Backups during upgrade
During upgrade, backups are placed in the
rollback directory of the installer directory
A logical backup is an
.sql file listing all the instructions that need to be run to recreate the DB from a fresh state. They should be used when migrating DB versions as internal file structures will likely not be the same in different DB versions.
Restoring a logical backup created during upgrade
It is best practice to ensure that your backup works in a non-production environment db BEFORE you delete the current database. proceed with caution so data is not lost.
sudo docker kill openelisglobal-webapp external-fhir-api
- replace file name
sudo docker cp ./rollback/<backup-name.sql> openelisglobal-database:backup.sql
sudo docker exec openelisglobal-database psql -U admin -d postgres -f backup.sql
sudo docker-compose up -d
A physical backup is a copy of all the database files in the structure that they are found on disk. It is not recommended to use them when migrating database versions as the file structure is likely to change between versions.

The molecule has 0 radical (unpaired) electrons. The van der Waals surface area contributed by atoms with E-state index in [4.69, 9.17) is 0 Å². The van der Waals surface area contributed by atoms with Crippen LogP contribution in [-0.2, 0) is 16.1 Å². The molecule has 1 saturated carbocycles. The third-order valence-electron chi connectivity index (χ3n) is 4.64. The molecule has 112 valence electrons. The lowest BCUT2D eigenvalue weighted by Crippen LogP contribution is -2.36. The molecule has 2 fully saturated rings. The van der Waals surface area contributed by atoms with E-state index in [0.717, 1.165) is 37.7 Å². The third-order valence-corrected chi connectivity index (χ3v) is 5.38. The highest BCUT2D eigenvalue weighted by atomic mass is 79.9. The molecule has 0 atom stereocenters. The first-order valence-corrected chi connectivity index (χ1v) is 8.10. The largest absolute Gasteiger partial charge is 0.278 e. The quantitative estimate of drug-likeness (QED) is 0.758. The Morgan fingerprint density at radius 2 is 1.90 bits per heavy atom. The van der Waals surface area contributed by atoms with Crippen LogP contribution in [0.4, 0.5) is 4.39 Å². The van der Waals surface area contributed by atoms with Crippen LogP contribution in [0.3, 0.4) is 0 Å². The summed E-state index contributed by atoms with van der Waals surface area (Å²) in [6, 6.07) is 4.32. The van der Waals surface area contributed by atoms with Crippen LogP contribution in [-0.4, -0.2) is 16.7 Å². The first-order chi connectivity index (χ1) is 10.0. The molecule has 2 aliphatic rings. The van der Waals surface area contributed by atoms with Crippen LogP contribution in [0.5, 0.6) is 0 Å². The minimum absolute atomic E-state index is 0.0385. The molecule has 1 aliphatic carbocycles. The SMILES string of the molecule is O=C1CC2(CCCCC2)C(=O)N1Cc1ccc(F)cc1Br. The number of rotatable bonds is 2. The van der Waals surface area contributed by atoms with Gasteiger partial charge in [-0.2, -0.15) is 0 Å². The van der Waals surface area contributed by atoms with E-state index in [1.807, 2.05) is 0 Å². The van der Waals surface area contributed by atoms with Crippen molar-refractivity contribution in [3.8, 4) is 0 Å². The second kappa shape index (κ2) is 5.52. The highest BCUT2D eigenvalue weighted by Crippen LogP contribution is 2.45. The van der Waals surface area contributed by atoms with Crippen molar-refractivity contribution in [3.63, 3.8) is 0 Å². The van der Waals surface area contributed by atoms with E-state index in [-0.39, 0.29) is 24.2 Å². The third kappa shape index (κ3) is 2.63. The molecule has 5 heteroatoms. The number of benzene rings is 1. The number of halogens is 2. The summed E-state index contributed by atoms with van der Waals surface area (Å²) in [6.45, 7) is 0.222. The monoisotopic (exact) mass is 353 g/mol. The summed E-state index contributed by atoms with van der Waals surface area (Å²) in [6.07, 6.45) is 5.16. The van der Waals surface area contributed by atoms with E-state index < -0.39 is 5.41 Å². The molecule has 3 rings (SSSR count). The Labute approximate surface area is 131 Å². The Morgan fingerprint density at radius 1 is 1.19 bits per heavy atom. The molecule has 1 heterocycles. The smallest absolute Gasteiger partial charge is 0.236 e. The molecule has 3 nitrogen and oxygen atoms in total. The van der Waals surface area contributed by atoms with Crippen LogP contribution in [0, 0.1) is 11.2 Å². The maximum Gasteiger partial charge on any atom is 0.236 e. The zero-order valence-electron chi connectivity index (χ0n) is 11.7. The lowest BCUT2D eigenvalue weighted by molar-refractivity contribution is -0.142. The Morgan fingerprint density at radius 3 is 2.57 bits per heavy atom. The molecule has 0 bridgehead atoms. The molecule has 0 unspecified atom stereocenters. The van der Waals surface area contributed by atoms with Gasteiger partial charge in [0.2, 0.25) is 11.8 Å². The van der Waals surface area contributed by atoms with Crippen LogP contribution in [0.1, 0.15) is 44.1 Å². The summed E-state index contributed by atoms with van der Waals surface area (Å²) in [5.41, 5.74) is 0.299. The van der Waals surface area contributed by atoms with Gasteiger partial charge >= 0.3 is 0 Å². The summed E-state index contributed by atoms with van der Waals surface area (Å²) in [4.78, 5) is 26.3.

Restoring a physical backup created during upgrade
previous state is preserved in
/var/lib/openelis-global/data-old/ in case restoring does not go as planned. Move this directory back in place if you'd like to continue using it.
sudo docker kill openelisglobal-database
sudo mv /var/lib/openelis-global/data/ /var/lib/openelis-global/data-old/
- replace directory name
sudo cp -r ./rollback/<backup-directory-name> /var/lib/openelis-global/data/
sudo docker start openelisglobal-database
Currently backups are being handled by a script that takes a logical backup periodically and copies them offsite. This script must be configured to have a destination. This script will be getting replaced in 2.7 to use physical backups with continuous WAL archiving that are similarly copied offsite (for reading on logical backups vs physical backups here is a good intro. This will still require configuration to choose an offsite location and files will not be automatically deleted from the local server, so it is important to have someone go in to the local server, identify which files are no longer necessary to keep and remove them from the server. It is recommended for organizations to look at the backup mechanism/files and test the recovery process regularly. If the supplied system isn't considered robust enough for an organization (hot standby required, point in time recovery required, automatic failover, 0 data loss, etc.) it is recommended to configure a separate backup system to ensure it meets organization requirements. In particular, barman is recommended for managing backups.